Note that this runs directly counter to what we’re all told in the USSF license sequence. We’re supposed to plan out a curriculum, like we’re science teachers or something. Teach a new topic each time, reinforcing it with every step from warmups to scrimmage.

And for most coaches, that’s a royal (and wholly unnecessary) pain. For one thing, coaches end up spending half the practice explaining a bunch of new drills. For another — when was the last time you mastered something in 15 minutes?

Icing the kicker, or why coaches are sometimes wrong

Journalists (and fans) love to second-guess coaches. Honestly, they’re rarely on solid ground. We don’t see everything in practice and team meetings. Coaching staffs sometimes spend 80 hours a week going over game plans in minute detail, and journalists (and fans) simply can’t match that depth of knowledge.

Asking about a particular decision is one thing. That’s illuminating. We can learn more about the game that way — if the coach’s reasons can be made public. Armchair coaching, on the other hand, is usually ridiculous.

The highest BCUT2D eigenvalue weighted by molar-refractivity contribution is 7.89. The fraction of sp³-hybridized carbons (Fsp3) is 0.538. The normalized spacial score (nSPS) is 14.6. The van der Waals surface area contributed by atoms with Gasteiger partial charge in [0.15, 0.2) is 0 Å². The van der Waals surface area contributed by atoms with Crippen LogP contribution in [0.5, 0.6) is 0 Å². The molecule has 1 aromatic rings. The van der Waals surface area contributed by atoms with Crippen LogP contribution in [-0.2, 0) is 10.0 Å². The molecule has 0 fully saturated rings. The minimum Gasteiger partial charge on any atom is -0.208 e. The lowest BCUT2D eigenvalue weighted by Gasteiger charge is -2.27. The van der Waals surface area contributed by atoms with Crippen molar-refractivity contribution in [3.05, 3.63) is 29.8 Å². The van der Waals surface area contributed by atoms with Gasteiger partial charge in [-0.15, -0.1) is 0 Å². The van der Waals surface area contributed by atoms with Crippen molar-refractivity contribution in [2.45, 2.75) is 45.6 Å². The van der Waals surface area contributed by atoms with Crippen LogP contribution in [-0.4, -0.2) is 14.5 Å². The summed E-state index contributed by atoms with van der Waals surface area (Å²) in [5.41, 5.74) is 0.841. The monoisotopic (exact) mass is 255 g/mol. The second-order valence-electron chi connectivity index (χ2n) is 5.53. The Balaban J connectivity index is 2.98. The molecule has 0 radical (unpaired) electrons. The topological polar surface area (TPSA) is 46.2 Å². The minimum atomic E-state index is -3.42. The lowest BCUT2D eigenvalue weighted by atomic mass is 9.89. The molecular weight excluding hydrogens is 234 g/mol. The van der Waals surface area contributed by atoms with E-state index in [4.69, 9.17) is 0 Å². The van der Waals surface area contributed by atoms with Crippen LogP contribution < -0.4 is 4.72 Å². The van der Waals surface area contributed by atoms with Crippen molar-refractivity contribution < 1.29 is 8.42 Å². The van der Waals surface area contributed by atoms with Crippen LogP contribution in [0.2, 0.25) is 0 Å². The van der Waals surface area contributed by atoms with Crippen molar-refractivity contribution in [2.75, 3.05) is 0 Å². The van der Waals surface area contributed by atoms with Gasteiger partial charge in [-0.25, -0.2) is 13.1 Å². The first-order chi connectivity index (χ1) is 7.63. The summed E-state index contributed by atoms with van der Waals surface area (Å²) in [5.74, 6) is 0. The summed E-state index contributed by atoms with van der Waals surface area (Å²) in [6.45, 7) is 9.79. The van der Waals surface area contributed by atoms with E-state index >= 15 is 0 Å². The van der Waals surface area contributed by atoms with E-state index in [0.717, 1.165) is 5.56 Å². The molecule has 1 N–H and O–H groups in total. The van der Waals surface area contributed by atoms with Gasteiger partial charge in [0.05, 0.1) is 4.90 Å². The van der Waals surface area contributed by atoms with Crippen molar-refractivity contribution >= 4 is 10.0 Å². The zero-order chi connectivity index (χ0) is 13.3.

But sometimes, those of us in the pressbox or the stands can see the forest for the trees. Or we can see a blind spot or bias that forces a bad move. One example: In retrospect, D.C. United’s handling of Freddy Adu was far from ideal, particularly when Peter Nowak pulled him out of a playoff game in which he was supplying plenty of creativity that replacement Matias Donnet did not.

And coaches are often playing hunches that just don’t add up. I’m convinced NFL coaches are doing just that when they call time out to “ice” the kicker.

The problems with icing:

A. Without the timeout, kickers may be rushed to get their kicks away. So many things can go wrong with the snap, the hold or the kick. Calling timeout gives everyone a chance to get in place.

B. The timeout sometimes comes so late that the kicker gets a practice kick. Then he has a chance to check the wind, check his footing and make any other correction.